A number of parents ask the same question framed a thousand different ways: How can I help my child to succeed in school? It’s a good question, but perhaps not the right one. A better question might read as follows: How can my child help themselves to succeed in school with my support?
Please understand that I am in no way discounting the role that loving parents, grandparents, and others play in a student’s school success. Trips to the library, a quiet spot in which to do school work, and a safe and stable home are critically important to any child, and we must encourage families to do more to support their children during their school years.
However, providing all of the above and oodles of encouragement do not necessarily translate into school success—which drives anxious parents to distraction. In fact, more than occasionally precisely the opposite seems to be true, and parents are left wondering why all their best efforts to produce a scholar who becomes a productive citizen have come to naught.
Could it be possible that too much love and attention, as well-intended as it may be, is sometimes be detrimental to the ability of children to think—and learn—for themselves?
For example, is it possible to help a child too much with schoolwork? I well remember dealing with research papers that more than likely were written by a parent instead of a student. Would it have been better for that teenager to have struggled to produce work that, although far from perfect, was theirs and theirs alone so there was an opportunity to learn from the assignment?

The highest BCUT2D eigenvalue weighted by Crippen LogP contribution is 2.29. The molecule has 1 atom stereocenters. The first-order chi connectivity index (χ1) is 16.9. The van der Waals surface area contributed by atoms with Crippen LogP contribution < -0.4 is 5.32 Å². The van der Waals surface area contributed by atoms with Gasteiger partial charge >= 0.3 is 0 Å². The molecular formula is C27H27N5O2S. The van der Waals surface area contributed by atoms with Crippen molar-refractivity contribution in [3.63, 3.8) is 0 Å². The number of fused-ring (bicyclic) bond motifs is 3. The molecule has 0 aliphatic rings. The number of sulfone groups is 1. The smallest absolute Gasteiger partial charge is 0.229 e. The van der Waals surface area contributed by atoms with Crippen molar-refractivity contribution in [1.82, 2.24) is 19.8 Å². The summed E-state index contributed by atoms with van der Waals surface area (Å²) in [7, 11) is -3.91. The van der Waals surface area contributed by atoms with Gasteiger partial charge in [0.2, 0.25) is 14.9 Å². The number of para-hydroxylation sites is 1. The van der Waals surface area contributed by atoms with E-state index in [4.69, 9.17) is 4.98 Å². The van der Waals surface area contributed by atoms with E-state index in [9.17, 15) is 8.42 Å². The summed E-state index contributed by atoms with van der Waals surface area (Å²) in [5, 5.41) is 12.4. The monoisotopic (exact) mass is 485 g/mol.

Could it be unhealthy to attack your child’s teacher when a D appears on a report card? Is there any possibility that the student worked beneath their capabilities and you are allowing the blame for poor performance to be placed on someone else’s shoulders? Do you want your children to learn that failure is always someone else’s fault because your first instinct is to rush to their defense?
Although it is certainly generous to send a child to an academic, music, or sports camp, will any of it be appreciated if the child has no personal stake in the outcome of the experience that is so lovingly offered? Would a child, for example, work harder if required to earn some portion of the privilege that might otherwise be taken for granted? Parental support can easily turn into something less attractive if the student is not taught that the right to enjoy an activity also means there is a responsibility to cherish the opportunity it offers.
Education is, in the final analysis, an exercise in self-reliance. If schools are to produce scholars, students must do their own work, accept and learn from their shortcomings, and be allowed to fall down in order to learn how to get right back up. As tempting as it is for a parent to wrap a child in a soft warm blanket of unconditional love and approval, it is more than likely not going to produce anything other than spoiled and willful children who will turn into a frustrated—and frustrating—adults who will wonder why the grown-up world so infrequently conforms to their whims and desires. Unless your game plan is to raise your child to live in the spare bedroom of your retirement home, a little kick in the pants during their school years might not be a bad thing.
Sitting up late to finish a difficult homework assignment, failing to plan time properly and missing a deadline, and realizing it might have been a good idea to take more careful notes in class to avoid a poor grade are not necessarily pleasant—and there will be some pain and tears involved in the learning processes these experiences engender. These are, however, lessons that must be learned sooner rather than later.
It is often pointed out that good habits are just as easy to learn as bad ones. Perhaps it would be better for a few of our children to learn the good habits of responsibility and realism in school rather than well into their 30’s when they may have already made quite a mess of their lives through bad habits imparted by parents whose overwhelming love was a hindrance rather than a help.